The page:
Having both participated in and facilitated clinical supervision, one aspect I find particularly valuable is the opportunity it provides for the supervisee to critically reflect on their practice. It can otherwise be easy to keep doing the same things and expecting different results, rather than truly reflecting on and implementing changes. The supervisor then will hopefully also provide further guidance and empowerment to implement these changes, or provide further insights into areas of strengths and learning opportunities. Considering this in relevance to EBP, supervision also provides a space to discuss the method of implementing changes, and reflecting on those outcomes.


3. Prioritise upskilling

Triangle chartWhilst it is beneficial to read the latest research and reflect on your own practice, there is nothing that I have found to be as inspiring and empowering as attending a course with a presenter who is not only great at presenting but who has worked clinically in the field. There seems to be more and more opportunities for education than ever before – so this isn’t an excuse! If you can’t find something though (here is a link to our constantly updating calendar), please feel free to reach out to our team and we can let you know what could be possible to arrange. Here is a link to our pathways courses available – we have expanded our course range in 2024 to include a brand new paediatric course!

I would encourage you to look for courses that, 1) Have clear learning objectives relevant to you; 2) Update their material and research on a regular basis, and 3) Not only help you in knowing ‘what’ to script (products), but provide deeper clinical understanding of ‘why’ it may be a good solution for a specific circumstance. From there, a deeper learning of the clinical applications, or the ‘how’, is invaluable as you seek to prescribe assistive technology that is functional, evidence-based, and ultimately – used!


4. Attend a journal club

Not everyone finds it easy to sit down and read a whole article. Journal clubs can be a fun and interactive way to discuss an article together, including how to implement any relevant findings. One person will typically provide a mini-presentation on an article, and may prepare some discussion questions for the group.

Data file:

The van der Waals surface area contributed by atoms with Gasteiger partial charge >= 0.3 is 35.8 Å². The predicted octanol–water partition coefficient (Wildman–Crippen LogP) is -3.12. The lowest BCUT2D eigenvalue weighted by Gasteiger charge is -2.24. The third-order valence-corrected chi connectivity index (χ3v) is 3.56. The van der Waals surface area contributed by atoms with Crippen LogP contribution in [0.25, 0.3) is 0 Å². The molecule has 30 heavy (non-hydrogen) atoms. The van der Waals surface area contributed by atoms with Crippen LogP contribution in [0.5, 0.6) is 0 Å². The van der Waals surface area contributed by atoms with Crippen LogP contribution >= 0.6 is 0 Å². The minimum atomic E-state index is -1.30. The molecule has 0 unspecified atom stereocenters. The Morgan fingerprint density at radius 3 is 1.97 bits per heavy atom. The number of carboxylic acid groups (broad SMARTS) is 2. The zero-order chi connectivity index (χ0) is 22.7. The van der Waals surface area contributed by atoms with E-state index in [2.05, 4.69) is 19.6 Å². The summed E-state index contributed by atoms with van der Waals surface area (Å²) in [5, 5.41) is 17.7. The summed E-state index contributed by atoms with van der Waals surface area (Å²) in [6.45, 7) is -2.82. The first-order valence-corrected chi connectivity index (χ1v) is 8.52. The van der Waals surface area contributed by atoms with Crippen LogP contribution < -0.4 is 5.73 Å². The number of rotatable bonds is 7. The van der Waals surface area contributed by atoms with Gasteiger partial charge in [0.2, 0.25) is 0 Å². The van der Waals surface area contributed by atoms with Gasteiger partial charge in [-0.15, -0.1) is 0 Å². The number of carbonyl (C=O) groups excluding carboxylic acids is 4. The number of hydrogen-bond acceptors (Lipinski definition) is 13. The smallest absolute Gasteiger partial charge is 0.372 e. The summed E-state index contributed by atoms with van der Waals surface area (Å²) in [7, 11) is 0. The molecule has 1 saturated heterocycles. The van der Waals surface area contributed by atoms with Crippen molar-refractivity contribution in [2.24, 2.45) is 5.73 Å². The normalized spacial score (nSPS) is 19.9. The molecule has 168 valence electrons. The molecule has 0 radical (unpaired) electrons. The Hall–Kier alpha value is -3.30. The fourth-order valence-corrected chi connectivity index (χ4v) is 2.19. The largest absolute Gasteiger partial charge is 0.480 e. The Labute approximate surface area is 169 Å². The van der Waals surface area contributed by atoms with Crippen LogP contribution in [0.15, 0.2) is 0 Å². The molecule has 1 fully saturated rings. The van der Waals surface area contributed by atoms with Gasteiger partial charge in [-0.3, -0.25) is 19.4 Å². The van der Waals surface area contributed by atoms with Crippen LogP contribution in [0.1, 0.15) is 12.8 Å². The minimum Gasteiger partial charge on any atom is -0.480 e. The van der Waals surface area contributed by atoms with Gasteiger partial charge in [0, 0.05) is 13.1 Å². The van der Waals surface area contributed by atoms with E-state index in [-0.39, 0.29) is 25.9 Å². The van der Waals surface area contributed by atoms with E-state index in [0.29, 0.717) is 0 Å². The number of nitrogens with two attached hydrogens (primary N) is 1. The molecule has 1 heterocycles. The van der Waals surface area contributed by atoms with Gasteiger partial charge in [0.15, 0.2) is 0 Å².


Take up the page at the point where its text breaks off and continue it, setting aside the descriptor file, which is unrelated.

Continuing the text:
Sometimes it is difficult to know how to interpret a study, including whether the results are applicable to those whom you work with. A journal club can provide a time to have these discussions and keep up-to-date on current research. If you are interested in running a journal club for the first time, Monash Health put together a resource which may be beneficial.

2024 wheelchair boy

I hope you might make some of these a 2024 New Year’s resolution – and one that is kept. No matter our intentions and plans, ultimately it comes down to the priority that evidence-based practice is given in your workplace, and to you yourself as a therapist.





Rosie profile img 200x200

Roseanna Tegel, BHthSc/ MOT

Clinical Services Specialist

Roseanna Tegel joined Permobil in May 2023 as a Clinical Services Specialist. She graduated from Western Sydney University in 2016 with a Bachelor of Health Science/Master of Occupational Therapy and received the Prize in Undergraduate Occupational Therapy for Overall Achievement and the Cerebral Palsy Alliance scholarship. Roseanna began working at residential aged care facilities where her understanding of the need for suitable, person-centred equipment commenced. From there, she transitioned to work in community disability and quickly developed an interest for complex seating and mobility outcomes to benefit both the end user and wider network. She then stepped into a Team Leader role due to her passion for learning and best practice; supporting the Occupational Therapists with their own clinical needs and outcomes, and progressed to also provide external supervision to Occupational Therapists. Roseanna is motivated to support clinicians with their confidence and clinical reasoning allowing them to provide the best outcome for each individual user. Outside of work, Roseanna enjoys time with her dog, playing the 'cello, horse riding and aerial sports.


Categories: Seating and Positioning, Therapists, End Users, Cushion, Therapist, Clinician, End User